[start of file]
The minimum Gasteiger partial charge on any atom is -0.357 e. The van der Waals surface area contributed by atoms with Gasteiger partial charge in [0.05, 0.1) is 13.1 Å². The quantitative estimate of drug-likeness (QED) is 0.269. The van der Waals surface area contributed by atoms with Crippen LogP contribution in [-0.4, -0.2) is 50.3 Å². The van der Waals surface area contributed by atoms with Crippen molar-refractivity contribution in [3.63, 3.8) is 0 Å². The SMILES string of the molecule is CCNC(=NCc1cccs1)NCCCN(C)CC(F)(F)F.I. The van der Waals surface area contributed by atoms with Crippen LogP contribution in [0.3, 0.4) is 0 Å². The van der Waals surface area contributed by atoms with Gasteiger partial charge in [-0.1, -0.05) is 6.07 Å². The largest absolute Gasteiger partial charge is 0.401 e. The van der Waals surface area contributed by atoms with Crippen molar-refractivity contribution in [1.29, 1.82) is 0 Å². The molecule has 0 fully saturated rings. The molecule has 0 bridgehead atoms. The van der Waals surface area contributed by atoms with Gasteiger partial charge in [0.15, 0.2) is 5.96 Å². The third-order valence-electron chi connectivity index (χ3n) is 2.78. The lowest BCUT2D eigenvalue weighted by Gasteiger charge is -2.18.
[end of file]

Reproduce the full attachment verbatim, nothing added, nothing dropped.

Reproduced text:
The minimum Gasteiger partial charge on any atom is -0.357 e. The van der Waals surface area contributed by atoms with Gasteiger partial charge in [0.05, 0.1) is 13.1 Å². The quantitative estimate of drug-likeness (QED) is 0.269. The van der Waals surface area contributed by atoms with Crippen LogP contribution in [-0.4, -0.2) is 50.3 Å². The van der Waals surface area contributed by atoms with Crippen molar-refractivity contribution in [3.63, 3.8) is 0 Å². The SMILES string of the molecule is CCNC(=NCc1cccs1)NCCCN(C)CC(F)(F)F.I. The van der Waals surface area contributed by atoms with Crippen LogP contribution in [0.3, 0.4) is 0 Å². The van der Waals surface area contributed by atoms with Gasteiger partial charge in [-0.1, -0.05) is 6.07 Å². The largest absolute Gasteiger partial charge is 0.401 e. The van der Waals surface area contributed by atoms with Crippen molar-refractivity contribution in [1.29, 1.82) is 0 Å². The molecule has 0 fully saturated rings. The molecule has 0 bridgehead atoms. The van der Waals surface area contributed by atoms with Gasteiger partial charge in [0.15, 0.2) is 5.96 Å². The third-order valence-electron chi connectivity index (χ3n) is 2.78. The lowest BCUT2D eigenvalue weighted by Gasteiger charge is -2.18.